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Pique Dame – Die Handlung - Deutsche Oper Berlin

From the programme booklet

Pique Dame (The Queen of Spades) – Synopsis

Act I

Herman, a low-ranking military engineer, spends his nights at the gaming tables, observing the gambling without taking part. His comrades Chekalinsky and Surin observe his strange behaviour with some scepticism. Only the high-ranking Tomsky has an open ear for the outsider Herman, who confides to him that he has fallen in love with a mystery woman. He learns that this is Lisa, an aristocratic young girl, enganged to be married to Prince Yeletsky. Lisa lives with her grandmother, an
old countess who led a colourful life in the salons of Paris during her youth. The mysterious story of a secret of three cards follows her, cards which supposedly guarantee victory to those who know them. A ghostly prophecy says that only a man inflamed by passion could wrest the secret from the countess. When Herman hears this, it promises him untold wealth and the possibility to marry Lisa. Lisa also has feelings for Herman, the mysterious stranger. Polina and friends are celebrating Lisa’s engagement, but Lisa’s mood is low. The song and dance ends abruptly when the governess enters and enforces silence in the countess’ name. When Lisa is finally alone and about to go to bed, Herman suddenly appears in her bedroom, confessing his love for her in an outburst of unbridled passion. He barely manages to hide from the countess who enters the room, alarmed by the noise. As soon as Herman and Lisa are alone again, she also confesses her affection for him, and they embrace passionately.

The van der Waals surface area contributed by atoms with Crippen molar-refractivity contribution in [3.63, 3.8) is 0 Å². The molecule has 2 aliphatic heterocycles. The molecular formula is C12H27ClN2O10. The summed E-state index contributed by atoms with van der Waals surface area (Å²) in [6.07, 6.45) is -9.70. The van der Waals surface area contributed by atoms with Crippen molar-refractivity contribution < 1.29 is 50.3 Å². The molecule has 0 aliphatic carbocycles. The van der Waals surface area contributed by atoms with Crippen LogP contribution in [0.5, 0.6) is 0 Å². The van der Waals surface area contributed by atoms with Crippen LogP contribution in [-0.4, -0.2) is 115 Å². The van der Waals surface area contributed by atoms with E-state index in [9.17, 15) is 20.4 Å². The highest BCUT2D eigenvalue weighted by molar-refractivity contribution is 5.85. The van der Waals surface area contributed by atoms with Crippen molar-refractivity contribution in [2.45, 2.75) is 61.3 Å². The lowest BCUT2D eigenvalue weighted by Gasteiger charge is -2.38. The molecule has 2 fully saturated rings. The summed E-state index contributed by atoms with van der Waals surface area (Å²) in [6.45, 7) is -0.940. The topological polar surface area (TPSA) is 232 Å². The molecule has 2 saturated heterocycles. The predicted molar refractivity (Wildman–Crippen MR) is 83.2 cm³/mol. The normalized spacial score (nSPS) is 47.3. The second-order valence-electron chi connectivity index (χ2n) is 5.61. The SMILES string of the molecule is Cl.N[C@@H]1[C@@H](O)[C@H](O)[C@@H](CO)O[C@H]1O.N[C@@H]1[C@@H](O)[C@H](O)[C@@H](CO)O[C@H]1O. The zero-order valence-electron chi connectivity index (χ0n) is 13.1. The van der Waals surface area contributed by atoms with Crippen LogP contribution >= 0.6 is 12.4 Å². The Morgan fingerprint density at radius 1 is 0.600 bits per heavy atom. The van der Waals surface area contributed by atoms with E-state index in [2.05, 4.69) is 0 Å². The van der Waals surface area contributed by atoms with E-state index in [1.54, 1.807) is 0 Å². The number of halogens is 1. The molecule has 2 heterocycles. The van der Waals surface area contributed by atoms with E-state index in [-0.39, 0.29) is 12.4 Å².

Act II

Everyone has been invited to a festive ball. Yeletsky notices Lisa’s melancholy mood and assures her of his love, but her thoughts are already on Herman. Encouraged by his comrades Chekalinsky and Surin, who urge him to pursue his fascination with the secret of the cards, Herman grows increasingly delusional. Finally, Lisa and Herman meet on the dance floor, where she hands him the key to her bedroom. At Herman’s insistence, they agree that he will come to visit her that very night.

When the countess and Lisa return home, Herman has already hidden himself in the countess’s bedroom. A secret passage leads to Lisa’s bedroom. He pauses in the countess’s room, struck by the portrait of her eventful youth and her reminiscence. He emerges from his hiding place and insists that she reveal the secret of the cards to him. The countess, however, cannot bear the intensity of this situation and dies. Lisa rushes in, deeply shocked by the sight that awaits her.



In a last attempt, Lisa has written a letter to Herman, asking him for a meeting by midnight that evening to assuage her terrible suspicions and fears. In his barracks, Herman is tormented by thoughts of the turbulent events of the countess’ death, but has no intention of meeting Lisa. At this point, an apparition of the dead countess appears to reveal the secret of the cards to him: the three cards he must bet on are the Three, the Seven and the Ace. If he marries Lisa, he will win by betting on them – that is her condition.

Lisa awaits Herman at the winter canal. The last minutes before midnight pass, and she is losing all hope that he will appear. When he does arrive, they assure each other of their mutual love. Lisa tells him that she will follow him to the end of the world. Blinded by his desire for a big win, however, and thinking only of the countess and her secret, Herman hastens to the casino, abandoning his beloved. Bereft of all hope, Lisa drowns herself.

Boisterously, the men enjoy life with alcohol and gambling. Herman appears, now completely delusional and intoxicated by his knowledge of the secret of the cards. He bets all his life savings on the Three and wins. The Seven also brings him victory. No one dares play another round against him, as he seems possessed by the devil. Only Prince Yeletsky is rich enough to bet against him, in the hope of finally taking revenge. Herman bets his recently multiplied fortune on one card, and the Ace is drawn. In his delusional state, however, Herman had bet on the Queen of Spades instead. Herman believes himself to be cursed by the countess and takes his own life. In a final moment of mental absolution, he believes that Lisa has come to forgive him.

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